Our pilot project facilitated four international student Teams, representing Plumbing, Engineering and Design professions – from India, USA, Australia, and the Basque Country – to travel to Nashik to take part in a life-changing collaborative skills challenge.

School 125 is home to 400 students, between 7–15 years old, and 12 staff. The organizing team observed that the current washroom facilities were inadequate for the number of students that needed to use them, there were no handwashing facilities in the toilet areas, and – as water supply to the building was not frequent – it was hard to flush the urinals. As these sanitation issues are common to many Municipal Schools (not only in Nashik but in many other parts of the country) the pilot Community Plumbing Challenge project was designed with the aim to create practical and educational outcomes that could be used and replicated in many other locations.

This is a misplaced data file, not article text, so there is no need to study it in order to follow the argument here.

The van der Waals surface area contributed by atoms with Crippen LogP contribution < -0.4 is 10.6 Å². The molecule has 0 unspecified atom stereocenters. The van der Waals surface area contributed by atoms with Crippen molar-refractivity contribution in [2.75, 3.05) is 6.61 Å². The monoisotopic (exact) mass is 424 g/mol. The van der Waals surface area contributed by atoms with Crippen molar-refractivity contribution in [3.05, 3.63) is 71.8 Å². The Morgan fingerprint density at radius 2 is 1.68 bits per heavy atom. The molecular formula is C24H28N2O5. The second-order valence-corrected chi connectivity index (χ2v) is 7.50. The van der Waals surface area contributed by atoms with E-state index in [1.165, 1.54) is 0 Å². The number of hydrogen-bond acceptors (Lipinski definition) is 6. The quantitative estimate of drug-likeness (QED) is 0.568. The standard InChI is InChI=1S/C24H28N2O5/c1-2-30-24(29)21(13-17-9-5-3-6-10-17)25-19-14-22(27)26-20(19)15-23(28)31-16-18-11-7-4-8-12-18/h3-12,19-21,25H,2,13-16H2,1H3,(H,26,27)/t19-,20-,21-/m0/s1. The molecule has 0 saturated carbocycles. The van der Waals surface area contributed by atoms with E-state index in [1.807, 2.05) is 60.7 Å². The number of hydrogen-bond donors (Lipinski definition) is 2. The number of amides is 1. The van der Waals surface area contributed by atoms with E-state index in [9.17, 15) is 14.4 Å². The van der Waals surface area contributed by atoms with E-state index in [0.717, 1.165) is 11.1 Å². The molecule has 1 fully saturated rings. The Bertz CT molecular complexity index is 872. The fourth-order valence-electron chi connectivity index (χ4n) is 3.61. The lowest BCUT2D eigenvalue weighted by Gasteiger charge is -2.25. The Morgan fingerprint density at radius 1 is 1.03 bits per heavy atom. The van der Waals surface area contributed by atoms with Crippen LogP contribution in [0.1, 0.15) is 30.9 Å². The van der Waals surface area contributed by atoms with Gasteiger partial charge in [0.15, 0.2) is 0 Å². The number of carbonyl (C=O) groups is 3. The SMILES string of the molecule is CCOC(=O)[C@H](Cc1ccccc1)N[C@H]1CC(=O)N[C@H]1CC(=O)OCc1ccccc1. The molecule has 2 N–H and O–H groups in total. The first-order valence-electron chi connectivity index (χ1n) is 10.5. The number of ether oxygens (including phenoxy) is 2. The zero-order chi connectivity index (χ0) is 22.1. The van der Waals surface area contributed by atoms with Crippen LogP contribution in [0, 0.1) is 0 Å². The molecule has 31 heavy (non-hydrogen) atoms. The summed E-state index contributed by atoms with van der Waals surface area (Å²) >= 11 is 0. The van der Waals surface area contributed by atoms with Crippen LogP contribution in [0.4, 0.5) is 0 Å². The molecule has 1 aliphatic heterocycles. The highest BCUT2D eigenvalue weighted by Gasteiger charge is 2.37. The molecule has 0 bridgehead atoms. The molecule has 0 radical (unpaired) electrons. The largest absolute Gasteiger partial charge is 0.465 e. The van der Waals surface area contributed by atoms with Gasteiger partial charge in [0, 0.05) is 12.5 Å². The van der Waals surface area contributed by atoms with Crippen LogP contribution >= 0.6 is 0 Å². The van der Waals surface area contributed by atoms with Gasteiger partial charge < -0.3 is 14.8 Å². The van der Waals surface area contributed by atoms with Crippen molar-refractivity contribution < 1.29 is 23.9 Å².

Our participating teams were issued with design briefs and background detail two months in advance of the event, all of which can be found here.

As well as the collaborative design and construction work explained in the videos above, our Teams were also requested to design and deliver handwashing games/activities with the younger schoolkids...
...and hands-on, practical/skills development activities with the older schoolkids.
#CommPlumbing represents the 'Digital Hub' aspect of the CPC: development of CAD and BIM for the project site and new facility designs, incorporated into further animations to explain installation and maintenance procedures